labour theory of value


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labour theory of value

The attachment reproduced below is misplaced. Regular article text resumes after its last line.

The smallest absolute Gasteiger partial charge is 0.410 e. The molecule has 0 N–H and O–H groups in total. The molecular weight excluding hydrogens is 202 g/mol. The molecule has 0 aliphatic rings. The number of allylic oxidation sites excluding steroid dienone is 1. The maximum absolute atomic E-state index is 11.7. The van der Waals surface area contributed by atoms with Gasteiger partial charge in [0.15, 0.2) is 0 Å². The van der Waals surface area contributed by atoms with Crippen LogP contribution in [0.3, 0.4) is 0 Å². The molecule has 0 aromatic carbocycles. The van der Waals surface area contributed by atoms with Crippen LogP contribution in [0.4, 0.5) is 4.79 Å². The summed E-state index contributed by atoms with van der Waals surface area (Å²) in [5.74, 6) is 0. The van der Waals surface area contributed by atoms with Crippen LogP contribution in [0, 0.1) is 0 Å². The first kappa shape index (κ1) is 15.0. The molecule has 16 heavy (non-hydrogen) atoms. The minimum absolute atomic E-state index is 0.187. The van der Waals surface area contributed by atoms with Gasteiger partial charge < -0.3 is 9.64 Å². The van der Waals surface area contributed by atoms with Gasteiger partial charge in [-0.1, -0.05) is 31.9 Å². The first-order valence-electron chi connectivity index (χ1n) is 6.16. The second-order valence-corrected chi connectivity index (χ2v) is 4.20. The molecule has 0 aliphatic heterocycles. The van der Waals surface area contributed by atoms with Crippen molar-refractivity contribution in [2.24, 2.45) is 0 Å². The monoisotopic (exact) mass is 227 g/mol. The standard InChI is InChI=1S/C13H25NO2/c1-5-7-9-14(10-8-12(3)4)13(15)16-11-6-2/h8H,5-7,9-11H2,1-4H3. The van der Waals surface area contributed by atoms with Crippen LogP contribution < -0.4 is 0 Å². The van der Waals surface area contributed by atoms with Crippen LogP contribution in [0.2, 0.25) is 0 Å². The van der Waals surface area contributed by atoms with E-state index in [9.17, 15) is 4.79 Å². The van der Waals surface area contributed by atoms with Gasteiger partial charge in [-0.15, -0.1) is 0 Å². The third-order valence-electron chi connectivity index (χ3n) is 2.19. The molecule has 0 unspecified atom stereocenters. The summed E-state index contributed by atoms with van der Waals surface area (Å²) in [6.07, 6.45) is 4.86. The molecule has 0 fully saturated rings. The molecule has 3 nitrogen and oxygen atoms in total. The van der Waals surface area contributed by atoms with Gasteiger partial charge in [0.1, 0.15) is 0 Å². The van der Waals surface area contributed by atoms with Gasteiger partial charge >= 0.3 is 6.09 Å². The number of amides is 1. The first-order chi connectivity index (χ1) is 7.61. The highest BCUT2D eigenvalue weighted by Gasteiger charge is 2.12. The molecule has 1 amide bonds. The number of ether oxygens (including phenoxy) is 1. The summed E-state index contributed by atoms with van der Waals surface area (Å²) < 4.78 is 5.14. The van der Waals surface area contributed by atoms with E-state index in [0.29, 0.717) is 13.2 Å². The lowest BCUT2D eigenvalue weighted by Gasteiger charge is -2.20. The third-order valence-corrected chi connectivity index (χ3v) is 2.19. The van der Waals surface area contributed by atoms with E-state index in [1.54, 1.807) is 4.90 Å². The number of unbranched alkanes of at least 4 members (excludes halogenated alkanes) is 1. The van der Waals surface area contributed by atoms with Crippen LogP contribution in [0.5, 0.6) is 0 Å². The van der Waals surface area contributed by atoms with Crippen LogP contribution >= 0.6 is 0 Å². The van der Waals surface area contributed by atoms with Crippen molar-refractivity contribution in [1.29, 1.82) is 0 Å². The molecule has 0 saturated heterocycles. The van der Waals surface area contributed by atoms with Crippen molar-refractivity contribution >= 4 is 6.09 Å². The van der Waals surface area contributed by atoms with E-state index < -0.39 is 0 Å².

the doctrine, in classical economics (and especially in MARXIST ECONOMICS), that labour alone is the source of VALUE and that the value and price of commodities is directly related to the labour-time embodied in their production. On this formulation CAPITAL represents past or ‘dead’ labour, and this, together with new labour and land, is combined in the process of production. Apart from general arguments for and against Marxism, debates also exist within Marxism over the extent to which empirical prices, profits, etc. bear a systematic and calculable relation to value in its theoretical sense. Often it is accepted that they do not, but that nevertheless the general concept of labour values is useful in indicating levels of ‘exploitation’, tendencies to crisis, etc. within capitalism (e.g. see Wright, 1981,1985,1989). On the other hand, even within Marxism, there are arguments that the labour theory of value is unjustified (see Steedman et al, 1981). Both Pierre Sraffa (1960), in a so-called ‘neo-Ricardian’ analysis, and Roemer (1982), using a game-theory approach, have elaborated the technical reasons for this. Sraffa, for example, argues that the standard of absolute ‘value’ cannot be ‘labour’ in the way that both Ricardo and Marx suggested, but must instead be the ‘standard commodity’ (in which the proportions in which commodities enter net outputs is assumed equal to that in which they enter the aggregate means of production); this standard commodity includes labour, but not labour exclusively. It can be argued, as by Hodgson (1982), that: ‘the extent to which the propositions of Capital depend on the labour theory of value has been over estimated by both supporters and opponents of Marxian analysis’, and that this analysis remains a powerful tool for the analysis of capitalist societies and capitalist economic relations, especially in its focus on production, forms of PROPERTY, and on inequalities – see also CAPITALIST LABOUR CONTRACT, EXPLOITATION, CONTRADICTORY CLASS LOCATIONS. Against this, there exist very real problems for Marxism from any detachment from the labour theory of value, not least an undermining of the LAW OF VALUE and doctrines of an inherent tendency to final crisis in capitalism that have been central, at least to 'S cientistic’ forms of Marxism (see CRISES OF CAPITALISM, ORGANIC COMPOSITION OF CAPITAL, TENDENCY TO DECLINING RATE OF PROFIT). Accordingly, the account of capitalism provided by contemporary Marxism is far less determinate than that given previously
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